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May 16, 2022 | In The News

House Republicans to make protecting women’s sports a ‘priority’ if they retake majority

FIRST ON FOX: House Republicans will make protecting women’s sports a “priority” should they take back the lower chamber after the 2022 midterms, Fox News Digital has learned.

The Republican Study Committee (RSC) is pushing to bring the Protection of Women and Girls in Sports Act, led by Rep. Greg Steube, R-Fla., to the House floor via a discharge petition.

A senior GOP aide told Fox News Digital that “protecting women’s sports will be a priority of a Republican majority.”

A leadership aide also told Fox News Digital that Republican members view the issue as an important one.

Republican members are gearing up to tackle the issue should the House flip in November, with RSC Chairman Jim Banks of Indiana telling Fox News Digital, “Americans overwhelmingly support allowing girls to compete on an even playing field.”

“Protecting women’s sports is a winning issue for House Republicans and we are more united than ever around it,” Banks said. “For the sake of millions of female athletes, this bill absolutely should be a part of our post-2022 agenda.”

Banks gave props to Steube for his leadership on the measure, thanking him, “Leader McCarthy and the over one hundred House Republicans who signed the Republican Study Committee’s discharge petition.”

Steube told Fox News Digital that he had initially filed an amendment in the House Judiciary Committee for the Equality Act – which he said “completely redefined what a woman is and didn’t keep the protections for Title IX” – that failed on a party-line vote.

The Florida Republican said after the amendment’s failure, he filed a standalone bill as well as made a motion to recommit on the House floor.

“And there’s become so much attention to this issue because there are circumstance and example after example all over the country where this is happening,” Steube said. “Every day, women are losing scholarships.”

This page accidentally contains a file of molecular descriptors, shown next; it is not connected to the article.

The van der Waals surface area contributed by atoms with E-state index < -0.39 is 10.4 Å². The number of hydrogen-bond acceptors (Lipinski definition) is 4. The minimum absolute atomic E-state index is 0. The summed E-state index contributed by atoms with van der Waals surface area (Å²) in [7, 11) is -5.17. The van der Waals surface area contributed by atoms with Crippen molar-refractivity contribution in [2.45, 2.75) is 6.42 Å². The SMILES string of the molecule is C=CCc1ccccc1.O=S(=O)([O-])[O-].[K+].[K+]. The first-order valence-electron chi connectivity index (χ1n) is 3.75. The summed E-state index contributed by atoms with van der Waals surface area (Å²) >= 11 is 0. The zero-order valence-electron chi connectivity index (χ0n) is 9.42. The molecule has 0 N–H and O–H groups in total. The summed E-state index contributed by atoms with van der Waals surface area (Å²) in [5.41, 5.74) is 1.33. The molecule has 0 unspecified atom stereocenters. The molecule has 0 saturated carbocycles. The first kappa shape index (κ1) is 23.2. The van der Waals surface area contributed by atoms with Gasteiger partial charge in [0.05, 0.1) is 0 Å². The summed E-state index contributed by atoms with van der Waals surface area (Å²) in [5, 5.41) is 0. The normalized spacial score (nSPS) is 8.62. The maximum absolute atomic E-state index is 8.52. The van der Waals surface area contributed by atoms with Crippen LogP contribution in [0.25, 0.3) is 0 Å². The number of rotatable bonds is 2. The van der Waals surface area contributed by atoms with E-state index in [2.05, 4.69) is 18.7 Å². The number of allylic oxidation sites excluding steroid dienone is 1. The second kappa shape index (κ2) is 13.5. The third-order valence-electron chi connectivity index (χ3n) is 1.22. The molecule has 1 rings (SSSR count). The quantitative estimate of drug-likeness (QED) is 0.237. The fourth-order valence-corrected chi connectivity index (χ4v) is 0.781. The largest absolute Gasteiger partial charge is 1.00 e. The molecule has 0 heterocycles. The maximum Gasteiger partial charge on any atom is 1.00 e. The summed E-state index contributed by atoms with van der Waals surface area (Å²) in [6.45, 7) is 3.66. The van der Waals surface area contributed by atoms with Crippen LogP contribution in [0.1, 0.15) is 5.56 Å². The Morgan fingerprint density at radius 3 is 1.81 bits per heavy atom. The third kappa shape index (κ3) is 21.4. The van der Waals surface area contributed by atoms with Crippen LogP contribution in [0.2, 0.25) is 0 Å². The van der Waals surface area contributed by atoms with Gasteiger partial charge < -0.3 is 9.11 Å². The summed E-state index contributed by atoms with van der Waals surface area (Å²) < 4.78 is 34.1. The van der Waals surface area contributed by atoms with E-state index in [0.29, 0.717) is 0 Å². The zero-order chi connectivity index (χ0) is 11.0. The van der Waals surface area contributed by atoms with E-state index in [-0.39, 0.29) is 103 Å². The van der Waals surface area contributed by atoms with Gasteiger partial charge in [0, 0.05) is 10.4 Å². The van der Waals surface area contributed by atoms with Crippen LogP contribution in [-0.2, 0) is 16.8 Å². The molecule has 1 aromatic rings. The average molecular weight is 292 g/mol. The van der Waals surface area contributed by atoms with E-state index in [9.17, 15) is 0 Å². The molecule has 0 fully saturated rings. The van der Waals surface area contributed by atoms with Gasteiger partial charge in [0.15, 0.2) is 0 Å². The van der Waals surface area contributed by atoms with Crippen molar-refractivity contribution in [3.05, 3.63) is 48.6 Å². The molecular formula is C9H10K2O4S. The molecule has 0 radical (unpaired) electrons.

Steube pointed to the case of University of Virginia swimmer Emma Weyant, the collegiate swimmer who came in second place behind transgender Penn swimmer Lia Thomas, noting that Weyant is from his district in Florida.

The Florida Republican said the measure would need the support of “at least five” Democrats to pass the House before heading into the 50-50 split Senate.

“And that’s the whole point: let’s put everybody on record as to where they stand on this issue,” Steube said. “Do you think the biological men should be able to compete against biological women in competitive athletic sports? And put everybody on the board of it on it.”

Steube said he believes the issue of trangendered biological men competing in women’s sports “is going to be a piece to show how far the left has gone with their very far left progressive policies that the majority of Americans don’t support.”

The congressman also noted that his legislation is “obviously a bill that President Biden is not going to sign” and that he “would think that this administration would support, even if we were able to pass it through the House and the Senate.”

“So I do think this is going to be an issue that’s going to go on for the next several years,” he added.

House Education and Labor Committee ranking member Virginia Foxx, R-N.C., told Fox News Digital that political “arsonists on the far left will stop at nothing to decimate women’s sports – even it means subjugating women and girls entirely.”

“Republicans will be the ones to stop the left’s political assault on women. We can’t let women’s sports become collateral damage in radical progressives’ campaign against a traditional, science-based understanding of sex and gender,” the long-serving Republican continued.

With the need of five Democrats to get out of a full House vote alone, Republicans will have to garner the support of moderate blue members to have a hope of passing the bill.

However, should the measure pass the House, it is unlikely to clear the split Senate without support in the upper chamber.

That support is currently in short supply, though, as the Democrats are already feeling the pressure ahead of a tough midterm election and will likely not want to hand a win over to the GOP.